What is the lowest number which always leaves a remainder of 1 when divided by each of the numbers from 2 to 10?

Using the numbers 1, 2, 3, 4 and 5 once and only once, and the operations x and ÷ once and only once, what is the smallest whole number you can make?

56 406 is the product of two consecutive numbers. What are these two numbers?

All the girls would like a puzzle each for Christmas and all the boys would like a book each. Solve the riddle to find out how many puzzles and books Santa left.

Work out Tom's number from the answers he gives his friend. He will only answer 'yes' or 'no'.

Amy has a box containing domino pieces but she does not think it is a complete set. She has 24 dominoes in her box and there are 125 spots on them altogether. Which of her domino pieces are missing?

This article for teachers looks at how teachers can use problems from the NRICH site to help them teach division.

What is the largest number you can make using the three digits 2, 3 and 4 in any way you like, using any operations you like? You can only use each digit once.

A 3 digit number is multiplied by a 2 digit number and the calculation is written out as shown with a digit in place of each of the *'s. Complete the whole multiplication sum.

I'm thinking of a number. When my number is divided by 5 the remainder is 4. When my number is divided by 3 the remainder is 2. Can you find my number?

In November, Liz was interviewed for an article on a parents' website about learning times tables. Read the article here.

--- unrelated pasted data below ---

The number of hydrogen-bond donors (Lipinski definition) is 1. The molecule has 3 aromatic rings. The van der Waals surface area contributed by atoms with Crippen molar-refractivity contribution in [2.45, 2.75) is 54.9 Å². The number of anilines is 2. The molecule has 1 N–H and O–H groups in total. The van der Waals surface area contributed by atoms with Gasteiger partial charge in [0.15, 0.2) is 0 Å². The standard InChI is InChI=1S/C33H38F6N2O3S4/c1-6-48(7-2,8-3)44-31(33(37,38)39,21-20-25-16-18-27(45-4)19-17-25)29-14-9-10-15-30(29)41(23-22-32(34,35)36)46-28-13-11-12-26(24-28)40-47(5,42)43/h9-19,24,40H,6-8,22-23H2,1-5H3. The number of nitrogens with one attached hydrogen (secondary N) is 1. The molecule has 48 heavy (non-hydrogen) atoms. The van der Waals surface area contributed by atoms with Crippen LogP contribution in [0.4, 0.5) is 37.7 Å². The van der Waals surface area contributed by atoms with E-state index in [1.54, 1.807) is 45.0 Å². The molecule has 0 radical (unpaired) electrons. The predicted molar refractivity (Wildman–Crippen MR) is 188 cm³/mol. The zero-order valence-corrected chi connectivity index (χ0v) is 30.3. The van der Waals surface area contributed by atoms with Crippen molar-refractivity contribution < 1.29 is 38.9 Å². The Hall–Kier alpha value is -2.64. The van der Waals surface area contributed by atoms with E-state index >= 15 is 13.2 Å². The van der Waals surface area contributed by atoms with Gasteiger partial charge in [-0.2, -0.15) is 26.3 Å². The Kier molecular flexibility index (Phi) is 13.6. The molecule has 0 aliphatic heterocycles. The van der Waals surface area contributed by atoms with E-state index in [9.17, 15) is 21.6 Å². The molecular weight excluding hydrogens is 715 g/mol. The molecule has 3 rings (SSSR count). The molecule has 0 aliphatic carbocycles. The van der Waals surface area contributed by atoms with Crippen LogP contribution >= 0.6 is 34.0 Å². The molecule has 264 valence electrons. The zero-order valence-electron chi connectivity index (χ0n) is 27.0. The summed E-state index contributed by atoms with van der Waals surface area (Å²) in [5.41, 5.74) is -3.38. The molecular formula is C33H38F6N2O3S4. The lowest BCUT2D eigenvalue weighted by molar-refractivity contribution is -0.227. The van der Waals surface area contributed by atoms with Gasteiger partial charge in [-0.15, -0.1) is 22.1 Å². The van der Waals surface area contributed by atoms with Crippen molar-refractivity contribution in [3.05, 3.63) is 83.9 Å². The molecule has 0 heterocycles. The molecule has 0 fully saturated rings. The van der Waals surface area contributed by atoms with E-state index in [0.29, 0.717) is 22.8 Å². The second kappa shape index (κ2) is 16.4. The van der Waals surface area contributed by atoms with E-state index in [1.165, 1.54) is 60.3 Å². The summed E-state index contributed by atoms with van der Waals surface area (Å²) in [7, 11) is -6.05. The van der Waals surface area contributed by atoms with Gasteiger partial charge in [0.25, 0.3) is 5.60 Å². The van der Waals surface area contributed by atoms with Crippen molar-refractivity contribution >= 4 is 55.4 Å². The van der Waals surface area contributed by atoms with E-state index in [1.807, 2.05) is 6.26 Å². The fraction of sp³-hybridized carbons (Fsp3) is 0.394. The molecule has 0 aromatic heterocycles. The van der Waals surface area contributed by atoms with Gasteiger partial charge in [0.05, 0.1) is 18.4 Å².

The value of the circle changes in each of the following problems. Can you discover its value in each problem?

A game for 2 people using a pack of cards Turn over 2 cards and try to make an odd number or a multiple of 3.

What is the least square number which commences with six two's?

In the multiplication calculation, some of the digits have been replaced by letters and others by asterisks. Can you reconstruct the original multiplication?

There is a clock-face where the numbers have become all mixed up. Can you find out where all the numbers have got to from these ten statements?

The number 10112359550561797752808988764044943820224719 is called a 'slippy number' because, when the last digit 9 is moved to the front, the new number produced is the slippy number multiplied by 9.

Here is a picnic that Petros and Michael are going to share equally. Can you tell us what each of them will have?

When the number x 1 x x x is multiplied by 417 this gives the answer 9 x x x 0 5 7. Find the missing digits, each of which is represented by an "x" .

Number problems at primary level that may require resilience.

Given the products of adjacent cells, can you complete this Sudoku?

When I type a sequence of letters my calculator gives the product of all the numbers in the corresponding memories. What numbers should I store so that when I type 'ONE' it returns 1, and when I type. . . .

Find out what a Deca Tree is and then work out how many leaves there will be after the woodcutter has cut off a trunk, a branch, a twig and a leaf.